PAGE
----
Have you ever enjoyed a trip so much that you’d do it all over again if the chance came up? Ten years ago I walked the Milford Track in New Zealand’s wild fiord country and the scenery blew me away. If you love fresh air and exercise and stunning views it must be on your southern hemisphere bucket list. So when my travel buddy suggested walking the Milford Track in March it never occurred to me to say “Nah, I’ve done it before, let’s do something else.”
It’s a moderate three-day walk through a magnificent glacial valley, over a pass and into a second valley that eventually opens out onto a stunning fiord.
The 53km walk starts at the bottom of the Clinton Valley at the head of Lake Te Anau in the heart of Fiordland in New Zealand’s south island. We spent a day walking up this glacial-carved U-shapped valley, which gets narrower and steeper the further you go. Fiordland has one of the highest rainfall rates in New Zealand. Both times I’ve done this walk I’ve never seen a drop of rain, but the presence of morning mist added to the atmosphere.
Day two of walking took us up and over the Mackinnon Pass, named afer Quintin Mackinnon who, in 1888 with Ernest Mitchell, forged a path through the Clinton Valley over the sadle and into the Arthur valley on the other side, leading to the famous Southerland Falls and on to Milford Sound.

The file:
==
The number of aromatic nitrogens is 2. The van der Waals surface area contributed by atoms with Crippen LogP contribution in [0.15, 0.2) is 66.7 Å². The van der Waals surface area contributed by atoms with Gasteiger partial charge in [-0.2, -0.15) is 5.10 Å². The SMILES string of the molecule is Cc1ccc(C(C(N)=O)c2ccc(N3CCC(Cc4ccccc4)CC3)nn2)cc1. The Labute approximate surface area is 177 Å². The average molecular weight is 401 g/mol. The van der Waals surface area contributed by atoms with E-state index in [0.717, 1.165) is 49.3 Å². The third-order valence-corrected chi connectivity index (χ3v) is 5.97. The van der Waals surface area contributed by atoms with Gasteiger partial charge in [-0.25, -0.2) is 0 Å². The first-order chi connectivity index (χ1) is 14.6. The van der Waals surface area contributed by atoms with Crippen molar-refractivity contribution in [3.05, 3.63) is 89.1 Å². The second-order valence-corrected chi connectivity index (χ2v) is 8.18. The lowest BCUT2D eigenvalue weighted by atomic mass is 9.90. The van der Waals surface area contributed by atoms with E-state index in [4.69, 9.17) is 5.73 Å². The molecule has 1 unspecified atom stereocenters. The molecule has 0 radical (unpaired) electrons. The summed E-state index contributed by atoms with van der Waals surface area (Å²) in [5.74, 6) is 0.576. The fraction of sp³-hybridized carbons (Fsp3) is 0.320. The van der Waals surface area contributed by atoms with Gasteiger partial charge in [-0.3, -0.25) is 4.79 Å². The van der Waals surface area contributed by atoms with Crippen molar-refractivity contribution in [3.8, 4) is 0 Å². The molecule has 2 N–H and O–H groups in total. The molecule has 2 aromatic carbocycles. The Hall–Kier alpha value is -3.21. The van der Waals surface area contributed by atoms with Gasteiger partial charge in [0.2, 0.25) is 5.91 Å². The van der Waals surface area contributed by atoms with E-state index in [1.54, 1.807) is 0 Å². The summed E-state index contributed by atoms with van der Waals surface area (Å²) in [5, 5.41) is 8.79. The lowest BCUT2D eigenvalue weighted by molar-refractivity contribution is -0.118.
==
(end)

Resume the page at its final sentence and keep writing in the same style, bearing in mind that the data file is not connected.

Good on ya’ Mackinnon. I wonder if he had a cup of hot milo at the top like we did.
The Milford Track has it all: steep-sided valleys, plunging waterfalls, ice-carved cirques, wildflowers, birds of prey (watch out for the kea) and rivers so clean you can fill you water-bottle from them. I’m told the scenery is even more enchanting when it rains… umm, I’ll take their word for it.
Five star wilderness: A toilet with the best view in the world?
After six hours of walking up… and down… the comforts of Quintin Lodge were most welcome.
The great thing about this walk is you can do it in luxury – staying in nice wilderness lodges, with home-cooked meals, hot showers and a warm, comfortable bed every night. (That’s why they call it the “champagne walk”). Or you can do it independently, and carry all your own food and bedding for 53 kilometres and enjoy the communal buzz of the public huts.
At the end of the day it’s all about enjoying the outdoors and marvelling at nature — which I think is the sole reason the world gave us New Zealand.
Mile pegs help you count down the distance. Three days and 33.5 miles later we reached Sandfly Point (yes, bring your insect repellent) and the hard yards were over. Now for a boat ride on the majestic Milford Sound.
The mighty Mitre Peak
Aamzing trip, thank you New Zealand! When the blisters have healed I’ll be back to walk the nearby Routeburn Track.